She was terrible as an army with banners; fair as the sea or the sunset.
But it was as fair for one as the other, and the Americans tore their way through and sped on.
But to-day is perfect, and to-night will be fair with the moon at its full.
"Forgive me, Captain Alick; I did not mean it," replied the fair maiden.
I don't want to lose my job, not yet, before I've seen half the Fair.'
You've won her fair and square, and you're going to have her.
I come,' will I say, 'to vindicate the fair fame of one who once owned your affection.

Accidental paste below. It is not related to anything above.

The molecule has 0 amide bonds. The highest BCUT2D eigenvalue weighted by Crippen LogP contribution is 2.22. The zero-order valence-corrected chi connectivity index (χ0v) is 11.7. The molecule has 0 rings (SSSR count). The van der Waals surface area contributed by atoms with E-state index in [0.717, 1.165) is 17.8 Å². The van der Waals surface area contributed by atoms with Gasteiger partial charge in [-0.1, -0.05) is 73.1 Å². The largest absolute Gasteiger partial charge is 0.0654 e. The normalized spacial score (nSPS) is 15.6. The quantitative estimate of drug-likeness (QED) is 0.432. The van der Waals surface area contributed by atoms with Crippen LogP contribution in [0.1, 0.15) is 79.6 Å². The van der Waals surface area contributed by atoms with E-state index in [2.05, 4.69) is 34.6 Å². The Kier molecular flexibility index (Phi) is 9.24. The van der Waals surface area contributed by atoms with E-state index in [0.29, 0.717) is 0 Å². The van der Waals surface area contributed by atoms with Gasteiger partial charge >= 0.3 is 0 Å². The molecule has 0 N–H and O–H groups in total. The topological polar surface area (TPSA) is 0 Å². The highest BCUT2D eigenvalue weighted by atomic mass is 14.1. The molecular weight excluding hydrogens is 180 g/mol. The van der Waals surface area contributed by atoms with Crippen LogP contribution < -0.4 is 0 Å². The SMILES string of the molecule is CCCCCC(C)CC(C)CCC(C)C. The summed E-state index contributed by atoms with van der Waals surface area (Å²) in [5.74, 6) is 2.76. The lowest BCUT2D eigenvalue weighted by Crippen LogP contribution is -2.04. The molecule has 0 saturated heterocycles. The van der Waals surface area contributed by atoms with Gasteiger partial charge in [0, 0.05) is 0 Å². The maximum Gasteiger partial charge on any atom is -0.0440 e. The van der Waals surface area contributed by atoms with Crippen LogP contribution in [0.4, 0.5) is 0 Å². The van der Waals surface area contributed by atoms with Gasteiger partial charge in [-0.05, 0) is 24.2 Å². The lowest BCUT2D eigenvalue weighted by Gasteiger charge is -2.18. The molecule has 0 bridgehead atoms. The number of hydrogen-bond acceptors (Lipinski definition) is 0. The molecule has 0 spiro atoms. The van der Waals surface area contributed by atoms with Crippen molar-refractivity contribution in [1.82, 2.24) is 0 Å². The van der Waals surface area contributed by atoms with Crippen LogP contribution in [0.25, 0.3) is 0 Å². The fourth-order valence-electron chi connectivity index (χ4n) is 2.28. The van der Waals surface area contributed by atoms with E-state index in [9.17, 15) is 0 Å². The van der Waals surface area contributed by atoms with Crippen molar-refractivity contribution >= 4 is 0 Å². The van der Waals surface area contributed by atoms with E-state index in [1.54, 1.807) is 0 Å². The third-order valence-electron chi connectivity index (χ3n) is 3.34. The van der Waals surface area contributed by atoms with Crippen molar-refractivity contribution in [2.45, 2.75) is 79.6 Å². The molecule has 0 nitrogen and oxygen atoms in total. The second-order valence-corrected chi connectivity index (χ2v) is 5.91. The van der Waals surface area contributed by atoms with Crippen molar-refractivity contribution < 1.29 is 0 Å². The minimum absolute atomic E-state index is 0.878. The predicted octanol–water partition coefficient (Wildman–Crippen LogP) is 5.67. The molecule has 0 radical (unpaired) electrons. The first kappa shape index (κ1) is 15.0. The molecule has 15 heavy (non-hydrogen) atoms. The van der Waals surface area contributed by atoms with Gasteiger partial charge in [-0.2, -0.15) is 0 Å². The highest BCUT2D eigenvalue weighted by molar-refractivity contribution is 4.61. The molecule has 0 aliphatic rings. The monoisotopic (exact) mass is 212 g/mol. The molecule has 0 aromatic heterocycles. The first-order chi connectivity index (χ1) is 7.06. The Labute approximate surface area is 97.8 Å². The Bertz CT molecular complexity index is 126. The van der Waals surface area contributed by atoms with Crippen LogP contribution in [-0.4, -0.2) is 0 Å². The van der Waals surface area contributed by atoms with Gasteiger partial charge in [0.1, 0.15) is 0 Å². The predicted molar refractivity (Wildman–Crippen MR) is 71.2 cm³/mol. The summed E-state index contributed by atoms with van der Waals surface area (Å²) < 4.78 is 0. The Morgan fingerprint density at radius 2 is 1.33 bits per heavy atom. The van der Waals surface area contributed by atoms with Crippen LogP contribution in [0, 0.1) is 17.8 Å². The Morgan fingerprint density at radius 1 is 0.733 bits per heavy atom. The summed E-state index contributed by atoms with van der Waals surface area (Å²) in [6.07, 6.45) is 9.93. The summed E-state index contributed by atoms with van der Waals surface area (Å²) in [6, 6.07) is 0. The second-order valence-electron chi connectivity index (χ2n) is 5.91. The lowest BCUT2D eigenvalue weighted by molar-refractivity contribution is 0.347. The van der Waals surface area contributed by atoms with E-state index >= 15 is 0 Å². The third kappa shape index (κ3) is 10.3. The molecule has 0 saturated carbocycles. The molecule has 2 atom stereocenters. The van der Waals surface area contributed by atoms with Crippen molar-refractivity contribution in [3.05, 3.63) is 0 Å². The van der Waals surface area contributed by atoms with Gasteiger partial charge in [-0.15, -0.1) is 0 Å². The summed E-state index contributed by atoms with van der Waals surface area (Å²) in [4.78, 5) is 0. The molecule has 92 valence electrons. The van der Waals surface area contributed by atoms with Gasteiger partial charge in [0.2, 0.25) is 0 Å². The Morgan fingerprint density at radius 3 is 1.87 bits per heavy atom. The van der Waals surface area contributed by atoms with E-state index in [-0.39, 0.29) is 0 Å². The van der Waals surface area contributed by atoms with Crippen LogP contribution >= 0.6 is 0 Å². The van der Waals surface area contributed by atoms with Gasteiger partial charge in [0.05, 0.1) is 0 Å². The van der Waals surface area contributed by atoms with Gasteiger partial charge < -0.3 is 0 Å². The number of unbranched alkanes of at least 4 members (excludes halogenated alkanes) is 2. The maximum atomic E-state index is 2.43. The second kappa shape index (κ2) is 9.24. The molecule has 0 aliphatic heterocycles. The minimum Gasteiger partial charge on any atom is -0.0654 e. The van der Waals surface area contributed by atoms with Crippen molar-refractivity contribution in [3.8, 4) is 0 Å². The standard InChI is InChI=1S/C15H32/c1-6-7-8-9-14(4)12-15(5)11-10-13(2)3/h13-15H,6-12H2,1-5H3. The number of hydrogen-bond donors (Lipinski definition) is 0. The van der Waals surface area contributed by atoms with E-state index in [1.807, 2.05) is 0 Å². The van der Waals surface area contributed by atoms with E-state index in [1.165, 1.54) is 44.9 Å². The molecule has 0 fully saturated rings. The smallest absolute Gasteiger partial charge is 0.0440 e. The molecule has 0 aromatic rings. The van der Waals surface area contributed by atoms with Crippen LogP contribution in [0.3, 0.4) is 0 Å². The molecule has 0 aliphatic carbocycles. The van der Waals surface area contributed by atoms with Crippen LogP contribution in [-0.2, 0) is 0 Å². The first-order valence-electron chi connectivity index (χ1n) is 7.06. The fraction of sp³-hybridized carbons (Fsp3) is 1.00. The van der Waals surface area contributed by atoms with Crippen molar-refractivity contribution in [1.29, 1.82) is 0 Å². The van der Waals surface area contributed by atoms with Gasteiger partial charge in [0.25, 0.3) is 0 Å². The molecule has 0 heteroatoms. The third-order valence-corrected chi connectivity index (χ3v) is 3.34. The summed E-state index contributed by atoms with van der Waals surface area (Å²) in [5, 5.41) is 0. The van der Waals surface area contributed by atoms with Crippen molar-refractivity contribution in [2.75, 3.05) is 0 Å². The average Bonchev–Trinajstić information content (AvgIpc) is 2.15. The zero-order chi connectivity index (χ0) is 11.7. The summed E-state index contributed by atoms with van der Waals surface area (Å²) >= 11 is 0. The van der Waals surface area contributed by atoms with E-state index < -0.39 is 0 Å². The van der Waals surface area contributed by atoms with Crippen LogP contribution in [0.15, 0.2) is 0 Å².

Just before sunset, a fair creature, clothed in white, came into the garden.
"This is life," remarked the young man to his fair neighbor.
Lor' bless you, Mr. Pash, so long as the will's tight and fair what do it matter?
fair O.E. fæger "beautiful, pleasant," from P.Gmc. *fagraz (cf. O.N. fagr, O.H.G. fagar "beautiful," Goth. fagrs "fit"), from PIE *fag-. The meaning in reference to weather (c.1200) preserves the original sense (opposed to foul). Sense of "light complexioned" (1550s) reflects tastes in beauty; sense of "free from bias" (mid-14c.) evolved from another early meaning, "morally pure, unblemished" (late 12c.). The sporting senses (fair ball, fair catch etc.) began in 1856. Fair play is from 1590s; fair and square is from c.1600. Fair-haired in the figurative sense of "darling, favorite" is from ...1909. First record of fair-weather friends is from 1736.